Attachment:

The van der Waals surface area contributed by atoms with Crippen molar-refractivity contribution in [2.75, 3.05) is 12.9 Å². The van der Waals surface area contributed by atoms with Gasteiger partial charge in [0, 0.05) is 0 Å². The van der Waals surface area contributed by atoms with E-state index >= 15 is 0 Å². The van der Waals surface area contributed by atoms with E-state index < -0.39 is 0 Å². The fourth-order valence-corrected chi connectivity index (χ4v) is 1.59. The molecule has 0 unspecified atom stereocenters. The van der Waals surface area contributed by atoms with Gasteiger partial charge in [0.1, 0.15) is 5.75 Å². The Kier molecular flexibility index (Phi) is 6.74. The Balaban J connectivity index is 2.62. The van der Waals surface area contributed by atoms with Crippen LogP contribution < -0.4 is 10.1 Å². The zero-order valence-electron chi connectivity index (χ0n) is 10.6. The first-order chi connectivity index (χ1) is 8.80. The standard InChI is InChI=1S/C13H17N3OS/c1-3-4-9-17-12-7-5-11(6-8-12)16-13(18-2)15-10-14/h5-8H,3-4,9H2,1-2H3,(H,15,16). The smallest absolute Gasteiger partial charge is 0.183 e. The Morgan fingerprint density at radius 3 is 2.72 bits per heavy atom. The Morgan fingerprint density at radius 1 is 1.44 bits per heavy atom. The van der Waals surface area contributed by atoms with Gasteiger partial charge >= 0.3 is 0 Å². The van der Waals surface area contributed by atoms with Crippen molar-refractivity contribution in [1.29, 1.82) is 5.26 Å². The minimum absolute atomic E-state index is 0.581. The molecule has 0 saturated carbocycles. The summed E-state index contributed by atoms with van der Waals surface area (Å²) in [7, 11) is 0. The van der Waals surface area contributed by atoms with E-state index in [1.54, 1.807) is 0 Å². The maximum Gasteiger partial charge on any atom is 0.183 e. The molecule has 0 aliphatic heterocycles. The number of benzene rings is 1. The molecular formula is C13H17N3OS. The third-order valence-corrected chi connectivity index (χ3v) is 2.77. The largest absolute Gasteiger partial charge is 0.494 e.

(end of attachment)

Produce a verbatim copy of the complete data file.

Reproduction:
The van der Waals surface area contributed by atoms with Crippen molar-refractivity contribution in [2.75, 3.05) is 12.9 Å². The van der Waals surface area contributed by atoms with Gasteiger partial charge in [0, 0.05) is 0 Å². The van der Waals surface area contributed by atoms with E-state index >= 15 is 0 Å². The van der Waals surface area contributed by atoms with E-state index < -0.39 is 0 Å². The fourth-order valence-corrected chi connectivity index (χ4v) is 1.59. The molecule has 0 unspecified atom stereocenters. The van der Waals surface area contributed by atoms with Gasteiger partial charge in [0.1, 0.15) is 5.75 Å². The Kier molecular flexibility index (Phi) is 6.74. The Balaban J connectivity index is 2.62. The van der Waals surface area contributed by atoms with Crippen LogP contribution < -0.4 is 10.1 Å². The zero-order valence-electron chi connectivity index (χ0n) is 10.6. The first-order chi connectivity index (χ1) is 8.80. The standard InChI is InChI=1S/C13H17N3OS/c1-3-4-9-17-12-7-5-11(6-8-12)16-13(18-2)15-10-14/h5-8H,3-4,9H2,1-2H3,(H,15,16). The smallest absolute Gasteiger partial charge is 0.183 e. The Morgan fingerprint density at radius 3 is 2.72 bits per heavy atom. The Morgan fingerprint density at radius 1 is 1.44 bits per heavy atom. The van der Waals surface area contributed by atoms with Gasteiger partial charge >= 0.3 is 0 Å². The van der Waals surface area contributed by atoms with Crippen molar-refractivity contribution in [1.29, 1.82) is 5.26 Å². The minimum absolute atomic E-state index is 0.581. The molecule has 0 saturated carbocycles. The summed E-state index contributed by atoms with van der Waals surface area (Å²) in [7, 11) is 0. The van der Waals surface area contributed by atoms with E-state index in [1.54, 1.807) is 0 Å². The maximum Gasteiger partial charge on any atom is 0.183 e. The molecule has 0 aliphatic heterocycles. The number of benzene rings is 1. The molecular formula is C13H17N3OS. The third-order valence-corrected chi connectivity index (χ3v) is 2.77. The largest absolute Gasteiger partial charge is 0.494 e.